The Full Stretch: UH’s Bettina Beech Contributes to First Book on Yoga’s Effects on Cardiovascular Health

Chief Population Health Officer Co-Authors Chapter on Yoga and Communities of Color

By Mike Emery


For centuries, yoga has yielded numerous health advantages for its practitioners. The age-old technique that emphasizes stretching, breathing, posture, and mental clarity continues to inspire practitioners of all ages. Still, this popular activity often eludes communities of color, who may benefit from its impact on overall well-being, including cardiovascular health.

University of Houston Chief Population Health Officer Bettina Beech explores this topic in a chapter within the new book “The Principles and Practice of Yoga in Cardiovascular Health” (Springer). Alongside co-author Keith C. Norris, professor of medicine at the David Geffen School of Medicine at the University of California at Los Angeles (UCLA), Beech delves into previous studies conducted among Black and Latinx populations.

In the chapter titled “Yoga and Cardiovascular Disease Prevention in African Americans and Hispanics,” Beech and Norris note that these communities are at risk from cardiovascular diseases and high blood pressure, often caused by the stress of racial discrimination among other factors.

Both authors also cite trials that demonstrate modest improvement in hypertension and slight reductions in stress levels among participants across the age spectrum.

Ultimately, data on yoga’s potential impact on cardiovascular disease and other health factors within communities of color is too sparse to draw specific conclusions, Beech said. This observation reflects yet another challenge for Black and Latinx U.S. communities—lack of accessibility to fitness and wellness resources such as yoga training.

The authors recognize that yoga is on the rise among urban communities of color, but it still lags compared to white populations participating in the daily practice of yoga.

“One of the takeaways in this chapter is that communities of color might consider increasing the uptake of therapeutic physical activities such as yoga,” Beech said.

The lack of trials and data do not fully tell the whole story when it comes to yoga’s impact on cardiovascular disease, but both Beech and Norris recognize its potential as both a primary and secondary prevention mechanism for Latinx and Black communities.

“While the underlying cellular mechanisms that explain these emerging clinical benefits are not well known, they appear to enhance gene expression in key inflammatory response and stress-related pathways as well as energy metabolism, mitochondrial function, insulin secretion, and telomere maintenance pathways,” they write.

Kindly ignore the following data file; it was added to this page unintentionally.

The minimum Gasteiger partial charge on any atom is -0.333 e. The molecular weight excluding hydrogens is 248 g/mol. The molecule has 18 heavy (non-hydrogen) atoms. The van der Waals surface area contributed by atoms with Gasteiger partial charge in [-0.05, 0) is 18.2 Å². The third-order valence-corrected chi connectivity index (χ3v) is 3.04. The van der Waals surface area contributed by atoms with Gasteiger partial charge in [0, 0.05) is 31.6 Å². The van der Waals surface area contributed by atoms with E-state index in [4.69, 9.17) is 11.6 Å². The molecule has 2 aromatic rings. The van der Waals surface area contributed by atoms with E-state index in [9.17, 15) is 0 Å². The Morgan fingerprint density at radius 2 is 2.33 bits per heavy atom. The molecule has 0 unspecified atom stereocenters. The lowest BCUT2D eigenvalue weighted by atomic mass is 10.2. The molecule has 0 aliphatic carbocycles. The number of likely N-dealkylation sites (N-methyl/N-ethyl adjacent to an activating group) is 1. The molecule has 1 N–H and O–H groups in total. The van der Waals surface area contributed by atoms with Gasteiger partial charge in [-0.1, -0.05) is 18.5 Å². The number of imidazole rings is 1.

So, why isn’t yoga more popular within communities of color?

Multiple factors can contribute to differences in the popularity of activities like yoga. Celebrities and professional athletes extol the benefits of yoga, and the location of high-end studios can inadvertently suggest that it is exclusively for the rich and famous. Beech notes that the perceived exclusivity is unfortunate because yoga is an activity that can be performed anytime, anywhere and within any budget. Free apps and online videos, as well as modestly priced equipment such as mats are easily available for the general public.

Perceptions will change as awareness about the benefits and accessibility of yoga increases. Communities of color often are cautious when it comes to traditional health care and yoga may prove to be a viable alternative to traditional therapies, Beech said.

“Given the persistent distrust by minorities of the U.S. health care system, it seems there might be an even higher level of use of a well-established, non-Western Allopathic approach to health such as yoga,” she and Norris write.

Beech and Norris are among the 75 authors from four continents contributing their expertise to this book.

Edited by Indranill Basu-Ray and Darshan Mehta, “The Principles and Practice of Yoga in Cardiovascular Health” is lauded as the first book focused on yoga’s role in treating cardiovascular diseases. Other chapters within the text include Yoga in the Management of Cardiovascular Disease: A Brief Introduction by Gregory Fricchione; Mind and Cardiovascular Disease: Mechanism of Interrelationship by Sanjay S. Phadke and Leena S. Phadke; and Yoga and Obesity by Ravi Kant and Nisha Batra.

Additional book details can be found on the Springer website and information on UH Population Health are available online.

“This is an important book in spotlighting yoga as a natural, accessible, and healthy solution to preventing and even treating cardiovascular diseases,” Beech said. “My hope is that it will inspire further trials and studies on yoga’s healing powers, particularly for communities of color.”